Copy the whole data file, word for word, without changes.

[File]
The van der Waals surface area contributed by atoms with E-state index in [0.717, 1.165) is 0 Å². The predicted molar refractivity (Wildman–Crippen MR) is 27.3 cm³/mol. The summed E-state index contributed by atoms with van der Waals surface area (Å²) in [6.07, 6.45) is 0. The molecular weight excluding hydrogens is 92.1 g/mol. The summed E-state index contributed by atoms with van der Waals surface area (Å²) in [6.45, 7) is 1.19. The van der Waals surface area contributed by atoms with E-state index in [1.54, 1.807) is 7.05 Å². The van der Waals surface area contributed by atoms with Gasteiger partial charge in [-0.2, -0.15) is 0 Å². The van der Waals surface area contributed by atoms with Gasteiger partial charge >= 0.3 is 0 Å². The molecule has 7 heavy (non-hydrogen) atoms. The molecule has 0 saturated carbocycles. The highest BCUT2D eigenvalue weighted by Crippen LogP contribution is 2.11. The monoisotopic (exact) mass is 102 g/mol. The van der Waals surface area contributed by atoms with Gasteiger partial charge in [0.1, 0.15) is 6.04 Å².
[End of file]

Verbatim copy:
The van der Waals surface area contributed by atoms with E-state index in [0.717, 1.165) is 0 Å². The predicted molar refractivity (Wildman–Crippen MR) is 27.3 cm³/mol. The summed E-state index contributed by atoms with van der Waals surface area (Å²) in [6.07, 6.45) is 0. The molecular weight excluding hydrogens is 92.1 g/mol. The summed E-state index contributed by atoms with van der Waals surface area (Å²) in [6.45, 7) is 1.19. The van der Waals surface area contributed by atoms with E-state index in [1.54, 1.807) is 7.05 Å². The van der Waals surface area contributed by atoms with Gasteiger partial charge in [-0.2, -0.15) is 0 Å². The van der Waals surface area contributed by atoms with Gasteiger partial charge >= 0.3 is 0 Å². The molecule has 7 heavy (non-hydrogen) atoms. The molecule has 0 saturated carbocycles. The highest BCUT2D eigenvalue weighted by Crippen LogP contribution is 2.11. The monoisotopic (exact) mass is 102 g/mol. The van der Waals surface area contributed by atoms with Gasteiger partial charge in [0.1, 0.15) is 6.04 Å².